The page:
About Us


It is the mission of LACES to serve and support Latin American Children, by working towards reuniting them with family if their parents have been incarcerated or deported.

Last year, there were at least 5,100 children living in foster care across the United States because their parents had been deported or detained by immigration authorities, according to a report released by the Applied Research Center. (The center is a think tank that researches racial justice issues.)

When children are taken into state custody, social workers generally place them with relatives, family friends, in a group home setting or with a foster family. To regain custody, parents must meet with child welfare officials, attend court hearings and comply with the terms of an agreement or “service plan” that usually includes things such as drug or alcohol rehabilitation, attending parenting courses, taking psychosocial tests, counseling, or improving conditions in their homes.

Under the terms of a 1997 federal law, parents must generally demonstrate cooperation and progress within one year or risk losing custody of their children forever. But when parents are detained by U.S. Immigration and Customs Enforcement, they are difficult and sometimes impossible to find.

There is evidence of at least 5,100 children pushed into foster care after their parents were detained by immigration officials or deported.  During that time, courts typically begin the process of assessing whether child welfare workers are making, “reasonable efforts,” to help a family reconnect. Reasonable efforts can be complicated when geographical and cultural boundaries are present in a case. In several border communities particularly dedicated child welfare workers have contacted foreign consulates and reconnected deported parents with their kids. But many children put in state custody after their parents have been detained or deported were not living in Border States, and officials do not have the legal resources or the knowhow or sometimes the will to get these children reunited with their families in their parent’s native country. Therefore they are put up for adoption in the United States.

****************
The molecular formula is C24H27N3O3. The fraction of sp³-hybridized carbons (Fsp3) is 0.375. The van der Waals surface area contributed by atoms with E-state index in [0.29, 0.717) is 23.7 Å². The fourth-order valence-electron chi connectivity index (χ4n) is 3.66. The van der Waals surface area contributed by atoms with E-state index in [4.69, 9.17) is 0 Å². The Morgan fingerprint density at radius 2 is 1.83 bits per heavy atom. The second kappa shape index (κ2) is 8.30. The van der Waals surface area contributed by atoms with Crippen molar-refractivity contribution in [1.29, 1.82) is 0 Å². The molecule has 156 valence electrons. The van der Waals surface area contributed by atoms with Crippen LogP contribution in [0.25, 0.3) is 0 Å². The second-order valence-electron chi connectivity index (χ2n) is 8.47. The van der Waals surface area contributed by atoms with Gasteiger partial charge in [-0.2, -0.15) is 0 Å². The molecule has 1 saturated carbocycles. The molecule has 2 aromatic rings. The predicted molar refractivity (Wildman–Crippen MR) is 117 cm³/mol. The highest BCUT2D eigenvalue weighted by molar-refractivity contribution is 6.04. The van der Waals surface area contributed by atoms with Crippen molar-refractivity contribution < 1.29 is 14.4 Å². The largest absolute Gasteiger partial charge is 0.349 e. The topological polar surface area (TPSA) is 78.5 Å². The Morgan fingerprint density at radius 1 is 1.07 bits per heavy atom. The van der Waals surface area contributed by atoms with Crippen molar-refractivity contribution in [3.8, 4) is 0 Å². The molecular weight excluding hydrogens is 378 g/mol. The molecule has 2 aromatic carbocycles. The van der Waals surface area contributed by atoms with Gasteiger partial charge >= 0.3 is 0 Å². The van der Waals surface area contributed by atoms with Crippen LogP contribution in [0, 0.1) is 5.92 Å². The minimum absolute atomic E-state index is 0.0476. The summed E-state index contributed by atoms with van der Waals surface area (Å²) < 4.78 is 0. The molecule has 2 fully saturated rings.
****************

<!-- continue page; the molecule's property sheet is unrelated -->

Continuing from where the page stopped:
There are around 11 million undocumented people living in the US. Last year 400.000 were deported and out of these, 200,000 stated they have US born children. If this tendency continues in five years there will be 15,000 children left behind in the state’s custody.

However wonderful the adoptive placement might be and however better education, schools and standards of living are in the US, children deserve to grow up with their family.

While challenging, these complications are not insurmountable. LACES serves as a bridge for those cultural and geographical boundaries that obstruct the family reunification of these children.

LACES, together with its sister organization ENLACE in Mexico is working with Mexican officials, governmental agencies and consulates to arrange for the means so that the Department of Family and Protective Services and the Family Courts will feel comfortable returning children to families living in Mexico. Insuring, as well, that these relatives, be them, parents, grandparents, aunts, uncles, etc., get legal representation in the United States Family Courts.

Whereas this takes place, LACES is committed to contribute to these children’s wellbeing while in CPS custody.

*Update: This year (2013) we have begun by assisting in the return of 4 children with their father in Mexico.



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